12 February 2022

Three Afternoons


On 27th January Dad and I decided it would be a good idea to bring the expecting pet ewes into the shed. Their field is big and even though they're pets, they can sometimes be hard to catch when they're in trouble. I would be able to monitor them more closely indoors.

On Wednesday I sat with the girls and took some photos. I wasn't sure if Heather was indeed pregnant but I decided to bring her in with the others just in case. I know now that it was the right decision and that she is indeed pregnant.

The girls have access to a lick and as much silage as they can eat.

One by one the girls came over for some strokes.

Rosie has had some serious health issues over the past couple of weeks. A sore hind foot became infected which led to the early stages of pregnancy toxaemia, otherwise known as twin lamb disease. The additional weight of her lambs put more pressure on her sore foot which made it more painful to stand. She couldn't walk to get food or water so became weaker, and although I brought over food and water to her, she didn't always feel like eating it.

After a few days she started showing sings of recovery - being able to stand up by herself, then walk further distances, and showing more interest in food. For two days all was well, before she suffered a vaginal prolapse, or reed. My home care was no longer sufficient and the vet was called. He pushed the reed back in and stitched Rosie up. Now she would need help giving birth so it was a tense wait to see the first signs of labour.



Penny's been very round, grumpy and uncomfortable recently. The sooner she has her lambs, the better.


On Thursday morning I went out and there was a lamb lying near Flora, as quiet as a mouse, and a little ways away there was another. Flora had twin girls! Both lambs were up and looking really healthy. After the stress of keeping Rosie alive over the previous week, it was great to see Flora just get on with things. I went out in the afternoon with my camera to get some photos of the new arrivals.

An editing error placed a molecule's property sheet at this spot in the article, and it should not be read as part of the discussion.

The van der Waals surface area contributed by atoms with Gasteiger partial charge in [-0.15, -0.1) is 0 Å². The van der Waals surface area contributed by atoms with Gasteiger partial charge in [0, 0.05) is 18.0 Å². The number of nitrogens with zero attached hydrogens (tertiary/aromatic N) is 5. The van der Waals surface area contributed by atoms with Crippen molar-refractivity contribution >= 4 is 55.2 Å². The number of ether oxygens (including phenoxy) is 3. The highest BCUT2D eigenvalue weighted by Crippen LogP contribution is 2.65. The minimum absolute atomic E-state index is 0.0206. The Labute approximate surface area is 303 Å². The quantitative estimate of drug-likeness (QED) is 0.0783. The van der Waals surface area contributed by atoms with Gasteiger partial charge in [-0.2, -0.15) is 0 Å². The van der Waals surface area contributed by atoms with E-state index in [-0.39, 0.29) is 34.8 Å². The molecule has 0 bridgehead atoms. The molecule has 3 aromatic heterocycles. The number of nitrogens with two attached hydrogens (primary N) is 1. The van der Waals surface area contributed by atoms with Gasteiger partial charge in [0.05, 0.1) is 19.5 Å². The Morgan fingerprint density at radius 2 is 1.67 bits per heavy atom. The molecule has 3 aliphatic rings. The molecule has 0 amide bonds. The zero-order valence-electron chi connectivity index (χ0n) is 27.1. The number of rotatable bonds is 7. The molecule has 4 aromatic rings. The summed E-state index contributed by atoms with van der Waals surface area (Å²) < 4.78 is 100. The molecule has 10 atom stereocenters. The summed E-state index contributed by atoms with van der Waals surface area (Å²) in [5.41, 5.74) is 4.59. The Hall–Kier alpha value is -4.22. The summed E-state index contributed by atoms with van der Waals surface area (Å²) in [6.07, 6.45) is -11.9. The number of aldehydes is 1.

Heather inspecting Elodie.

Flora checking on Elodie - she has a busy time keeping track of her two babies.



Flora's other lamb, Elsie.


The following day saw further developments in the lambing shed... but not for Elodie, who has chosen this spot as one of her favourites for a nap.

Rosie went into labour at last, meaning we had to cut her stitch and help her give birth. First to arrive was Eli, a tip lamb out of John, and then Eddie, another tip lamb, this time out of Poundland. When I went to check on them in the afternoon Eddie wasn't in the best shape, lying flat on the straw and shivering. Rosie didn't have enough milk for two anyway, after all that she'd been through, so I decided to bring little Eddie into the kitchen for some extra care.

Meanwhile, Eli was thriving under Rosie's care. He's more lively than this brother.

Eddie's floppy ears are adorable.

I brought Eddie into the house, and returned half an hour later to find Elsie relaxing.

Elodie in another comfy spot.

Rosie had moved with Eli to the back of the shed and was protecting him - or using him as a pillow!

Elsie remained seated.

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